The tension between lofty dreams and quotidian realities is especially acute around here, as we locals (American immigrants not least) well know…
Is Adam really buried in Jerusalem? And is King David buried on Mount Zion? Is the Via Dolorosa the very route that Jesus really walked? Have verifiable remnants of David’s palace been unearthed in Silwan, an Arab section of Jerusalem where Jewish excavation and construction have become a bone of political contention? Scholars may differ, but tourism has a truth of its own, for better and worse, as Twain and Melville well understood. “Travelling is a fool’s paradise,” carped Ralph Waldo Emerson in his 1841 essay “Self-Reliance,” but he was wrong. Travel, especially in Jerusalem, sets the mind spinning.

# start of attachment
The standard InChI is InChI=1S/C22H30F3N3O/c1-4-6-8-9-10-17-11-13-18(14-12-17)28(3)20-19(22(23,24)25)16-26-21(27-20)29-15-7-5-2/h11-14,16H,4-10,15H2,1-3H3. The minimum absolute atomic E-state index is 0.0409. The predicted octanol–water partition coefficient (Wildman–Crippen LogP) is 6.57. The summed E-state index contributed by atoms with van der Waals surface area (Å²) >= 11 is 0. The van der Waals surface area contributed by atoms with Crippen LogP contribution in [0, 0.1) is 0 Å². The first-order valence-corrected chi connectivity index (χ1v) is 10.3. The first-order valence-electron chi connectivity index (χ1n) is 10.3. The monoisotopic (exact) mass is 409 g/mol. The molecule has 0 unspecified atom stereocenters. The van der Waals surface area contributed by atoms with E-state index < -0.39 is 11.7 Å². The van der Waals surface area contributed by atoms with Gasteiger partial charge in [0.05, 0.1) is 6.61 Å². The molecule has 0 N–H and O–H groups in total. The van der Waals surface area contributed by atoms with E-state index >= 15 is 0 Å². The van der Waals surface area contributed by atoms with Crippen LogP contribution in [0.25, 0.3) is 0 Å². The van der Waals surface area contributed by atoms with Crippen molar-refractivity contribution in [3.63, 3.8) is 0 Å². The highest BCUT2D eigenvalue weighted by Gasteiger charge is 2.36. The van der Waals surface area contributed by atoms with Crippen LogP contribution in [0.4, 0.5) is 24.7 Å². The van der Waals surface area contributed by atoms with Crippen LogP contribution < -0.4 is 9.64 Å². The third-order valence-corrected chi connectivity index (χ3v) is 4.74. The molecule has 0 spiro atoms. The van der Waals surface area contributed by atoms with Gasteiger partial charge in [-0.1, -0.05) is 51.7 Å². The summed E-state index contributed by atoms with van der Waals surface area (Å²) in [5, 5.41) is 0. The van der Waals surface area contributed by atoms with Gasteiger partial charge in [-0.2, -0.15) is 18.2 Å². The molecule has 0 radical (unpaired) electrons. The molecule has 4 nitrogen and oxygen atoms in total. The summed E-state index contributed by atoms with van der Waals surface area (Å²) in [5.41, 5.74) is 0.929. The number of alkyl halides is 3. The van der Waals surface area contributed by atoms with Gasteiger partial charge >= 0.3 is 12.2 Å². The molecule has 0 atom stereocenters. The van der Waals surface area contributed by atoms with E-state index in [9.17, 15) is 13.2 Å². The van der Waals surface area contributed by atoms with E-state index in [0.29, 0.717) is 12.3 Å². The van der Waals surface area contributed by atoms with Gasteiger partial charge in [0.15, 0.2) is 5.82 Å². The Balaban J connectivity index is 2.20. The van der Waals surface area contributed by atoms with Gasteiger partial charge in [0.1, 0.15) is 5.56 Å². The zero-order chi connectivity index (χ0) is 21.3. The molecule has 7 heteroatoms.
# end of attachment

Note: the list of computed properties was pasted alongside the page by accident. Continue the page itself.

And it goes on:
Fireworks over the old City of Jerusalem
25th anniversary of Jerusalem Day, 1992
The burdensome albatross of Jerusalem – a volatile, multicultural metropolis, prone to inter-communal strife and rampant municipal corruption, and unappetizing to many secular Israelis – is thus alchemically transmuted into “The Albatross” of the French poet Baudelaire, a "monarch of the clouds" that cannot walk, can only fly, so big are its wings.
Jerusalem. Never has a city been so heavenly and so earthly, so revered and so reviled, so easy to love and so hard to live in. In the 2,000 years of exile, Jerusalem always stood at the heart of our yearning. We sat and wept, remembering Zion. We longed for Jerusalem, prayed to Jerusalem, sang about Jerusalem. It was a place of holiness and beauty, of splendor and enchantment, of majesty and mystique. And it was far, far away.